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Freaky in-flight films – and can a plane fly upside-down?

September 13, 2013 Aviation, Headline News No Comments Email Email

egtmedia59Personal video screens let airlines be bolder when selecting their in-flight movies. In the days when all passengers watched a big central screen, airline film programmers had to be more cautious.

Qantas, for instance, showed the Denzel Washington air-crash drama Flight this year. Air crash films used to be a no-no, but Flight is listed in the Qantas on-demand entertainment system, so passengers have the choice of whether to watch it or not. Qantas advises viewers about the nature of the content in advance, so those of a nervous disposition can select another Hollywood blockbuster instead.

Flyers who dare to watch Flight (which came out last year) will view hair-raising early scenesflight-movie-poster showing Washington, as Captain Whip Whittaker, piloting a commercial aircraft (a twin-engine, 150-seat MD-88) that suffers major mechanical failure. When the plane goes into a terrifying dive, dauntless Captain Whitaker flips it on its back and flies it upside-down to keep it airborne until he can attempt a safe landing.

The film raises two questions. Just what sort of films are airlines showing, and more intriguingly, can a commercial aircraft fly upside down?

The answer to the first question is that airlines generally avoid culturally offensive, profoundly violent or sexually explicit movies. Sometimes carriers screen a  “modified” (censored or toned-down) version of the film. The producers often make those for television screening. As passengers on long-haul flights tend to spend over 75% of their wakeful hours using in-flight entertainment, airlines like to provide plenty of choice.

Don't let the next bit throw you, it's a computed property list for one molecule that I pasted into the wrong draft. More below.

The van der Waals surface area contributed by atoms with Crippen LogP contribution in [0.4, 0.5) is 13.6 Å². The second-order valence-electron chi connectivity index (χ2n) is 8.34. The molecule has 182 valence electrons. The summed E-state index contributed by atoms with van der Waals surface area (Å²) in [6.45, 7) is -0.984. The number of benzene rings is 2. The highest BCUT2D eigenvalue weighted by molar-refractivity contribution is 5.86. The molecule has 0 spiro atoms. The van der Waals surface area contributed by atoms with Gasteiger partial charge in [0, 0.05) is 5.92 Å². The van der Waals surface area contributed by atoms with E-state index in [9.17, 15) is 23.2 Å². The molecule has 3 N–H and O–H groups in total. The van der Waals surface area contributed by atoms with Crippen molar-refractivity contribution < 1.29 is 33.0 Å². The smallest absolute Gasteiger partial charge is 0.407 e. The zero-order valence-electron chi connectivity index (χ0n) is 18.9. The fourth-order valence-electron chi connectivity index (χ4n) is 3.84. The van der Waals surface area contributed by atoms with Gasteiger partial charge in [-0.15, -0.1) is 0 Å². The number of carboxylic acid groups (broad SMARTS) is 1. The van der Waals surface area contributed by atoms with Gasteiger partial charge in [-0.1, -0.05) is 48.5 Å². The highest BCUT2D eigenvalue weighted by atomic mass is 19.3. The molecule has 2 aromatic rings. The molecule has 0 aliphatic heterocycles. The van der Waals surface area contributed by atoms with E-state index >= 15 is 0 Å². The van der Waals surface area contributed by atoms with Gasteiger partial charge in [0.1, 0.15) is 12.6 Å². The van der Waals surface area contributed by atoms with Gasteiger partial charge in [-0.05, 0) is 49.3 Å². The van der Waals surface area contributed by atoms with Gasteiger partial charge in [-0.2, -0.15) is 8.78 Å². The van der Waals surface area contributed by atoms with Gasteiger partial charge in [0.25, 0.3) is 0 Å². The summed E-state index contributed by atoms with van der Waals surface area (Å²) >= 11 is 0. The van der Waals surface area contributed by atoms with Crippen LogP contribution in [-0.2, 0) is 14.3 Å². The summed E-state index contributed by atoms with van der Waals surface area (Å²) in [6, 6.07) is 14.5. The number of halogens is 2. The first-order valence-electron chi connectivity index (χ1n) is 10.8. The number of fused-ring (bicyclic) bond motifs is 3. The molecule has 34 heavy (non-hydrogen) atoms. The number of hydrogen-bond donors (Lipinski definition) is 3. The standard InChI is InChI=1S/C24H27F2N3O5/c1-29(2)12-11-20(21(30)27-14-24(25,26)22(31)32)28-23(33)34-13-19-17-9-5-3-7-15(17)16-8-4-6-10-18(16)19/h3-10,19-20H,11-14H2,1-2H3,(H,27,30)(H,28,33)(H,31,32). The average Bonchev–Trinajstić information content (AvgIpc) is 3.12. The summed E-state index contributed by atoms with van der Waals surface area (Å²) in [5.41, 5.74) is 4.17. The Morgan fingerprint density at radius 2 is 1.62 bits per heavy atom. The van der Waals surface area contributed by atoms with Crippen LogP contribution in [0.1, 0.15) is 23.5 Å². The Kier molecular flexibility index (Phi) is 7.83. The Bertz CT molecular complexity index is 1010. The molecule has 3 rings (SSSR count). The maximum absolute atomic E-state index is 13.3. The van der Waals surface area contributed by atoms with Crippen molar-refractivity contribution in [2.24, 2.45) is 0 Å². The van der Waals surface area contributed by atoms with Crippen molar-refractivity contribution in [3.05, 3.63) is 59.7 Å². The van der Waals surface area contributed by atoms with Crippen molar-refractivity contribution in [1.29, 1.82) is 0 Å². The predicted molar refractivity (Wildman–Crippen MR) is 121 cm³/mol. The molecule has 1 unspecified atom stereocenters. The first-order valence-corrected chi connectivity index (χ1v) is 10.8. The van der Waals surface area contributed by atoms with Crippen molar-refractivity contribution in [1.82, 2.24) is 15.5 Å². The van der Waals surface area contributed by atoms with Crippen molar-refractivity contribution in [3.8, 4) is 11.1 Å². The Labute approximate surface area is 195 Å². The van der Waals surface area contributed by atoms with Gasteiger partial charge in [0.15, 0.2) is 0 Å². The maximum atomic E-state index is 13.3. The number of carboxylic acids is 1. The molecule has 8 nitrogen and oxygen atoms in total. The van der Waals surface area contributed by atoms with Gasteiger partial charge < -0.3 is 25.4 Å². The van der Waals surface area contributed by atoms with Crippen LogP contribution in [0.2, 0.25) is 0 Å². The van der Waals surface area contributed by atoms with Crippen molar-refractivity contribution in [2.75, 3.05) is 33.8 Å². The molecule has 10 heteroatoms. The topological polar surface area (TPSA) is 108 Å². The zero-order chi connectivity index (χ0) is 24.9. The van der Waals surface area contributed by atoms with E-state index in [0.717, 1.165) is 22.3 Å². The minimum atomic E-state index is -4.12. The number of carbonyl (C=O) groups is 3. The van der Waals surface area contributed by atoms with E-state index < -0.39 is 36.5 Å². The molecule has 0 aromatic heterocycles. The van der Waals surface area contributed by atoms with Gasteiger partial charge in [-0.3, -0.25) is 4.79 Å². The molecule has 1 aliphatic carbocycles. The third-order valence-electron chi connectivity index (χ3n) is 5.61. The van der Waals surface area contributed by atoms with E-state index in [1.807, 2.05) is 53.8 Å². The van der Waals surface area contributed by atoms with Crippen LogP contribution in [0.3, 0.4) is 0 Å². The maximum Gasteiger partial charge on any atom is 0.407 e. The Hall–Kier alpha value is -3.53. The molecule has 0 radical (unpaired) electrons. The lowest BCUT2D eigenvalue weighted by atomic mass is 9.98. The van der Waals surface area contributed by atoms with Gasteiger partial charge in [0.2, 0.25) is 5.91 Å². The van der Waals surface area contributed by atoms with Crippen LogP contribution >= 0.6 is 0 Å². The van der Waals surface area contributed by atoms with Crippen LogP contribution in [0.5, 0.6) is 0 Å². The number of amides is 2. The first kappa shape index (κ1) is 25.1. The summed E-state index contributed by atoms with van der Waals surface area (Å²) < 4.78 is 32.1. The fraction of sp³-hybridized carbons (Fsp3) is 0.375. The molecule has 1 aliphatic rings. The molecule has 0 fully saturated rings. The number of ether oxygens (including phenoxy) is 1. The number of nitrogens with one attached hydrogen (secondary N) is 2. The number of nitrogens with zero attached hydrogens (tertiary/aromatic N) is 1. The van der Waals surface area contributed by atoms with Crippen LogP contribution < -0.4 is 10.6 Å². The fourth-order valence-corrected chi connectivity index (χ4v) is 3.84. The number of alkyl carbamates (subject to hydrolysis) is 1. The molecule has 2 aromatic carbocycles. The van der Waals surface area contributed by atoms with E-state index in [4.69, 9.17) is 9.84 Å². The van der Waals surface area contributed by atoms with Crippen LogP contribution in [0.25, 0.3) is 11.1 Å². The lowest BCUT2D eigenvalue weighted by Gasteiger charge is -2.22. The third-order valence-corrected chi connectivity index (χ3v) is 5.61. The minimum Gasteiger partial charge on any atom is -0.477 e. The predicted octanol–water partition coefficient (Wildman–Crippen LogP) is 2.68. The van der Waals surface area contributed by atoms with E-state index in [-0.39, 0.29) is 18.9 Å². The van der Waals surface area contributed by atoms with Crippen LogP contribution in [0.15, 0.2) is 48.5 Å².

On the other question, can an airliner fly upside down (without the help of a Hollywood special effects department), the answer is: “yes, but not for long”. Military fighter jets fly upside down with Flight Denzel Washingtonease because their engine power is enormous for their weight. Commercial airliners do not have that sort of power-to-weight ratio and rely on lift from wings to stay airborne.

When Flight, the film, was released, Boeing made its position clear on upside-down flight: “The MD-80 series cannot sustain inverted flight. The MD-80, as with all commercial airliners, was designed to fly upright. Commercial airliners are only tested and certified for upright flight.”

So there. It sounds like one of those “don’t try this at home” warnings.

(The MD-88, for the record, was made by McDonnell Douglas, which merged with Boeing in 1997.)

Despite Boeing’s careful denial, the airline service and safety rating website AirlineRatings.com, reveals an interesting fact – a Boeing aircraft has flown upside down – twice!

It happened in August 1955.

As AirlineRatings.com relates:

During the 1955 International Air Transport Association (IATA) Annual General Meeting in Seattle, Boeing hosted airline chiefs at the Gold Cup power boat races at Lake Washington. 

The highlight, before the power boat race, was to be a fly-by of the “Dash-80” Boeing 707 prototype. But to impress the chiefs of the world’s airlines, Boeing’s legendary test pilot “Tex” Johnston put the Dash-80 into a 1G roll [a slow roll which turns the aircraft upside-down at one point] which, while not overstressing the airframe, gave Boeing’s then-President Bill Allen severe heart palpitations. 

Not content with one roll, and in case any of the airline executives thought they were seeing things, Tex brought the Dash-80 around again and repeated the maneuver. The next day Tex quipped to Allen when asked about the barrel roll, “I was just selling airplanes.”

Written by : Peter Needham

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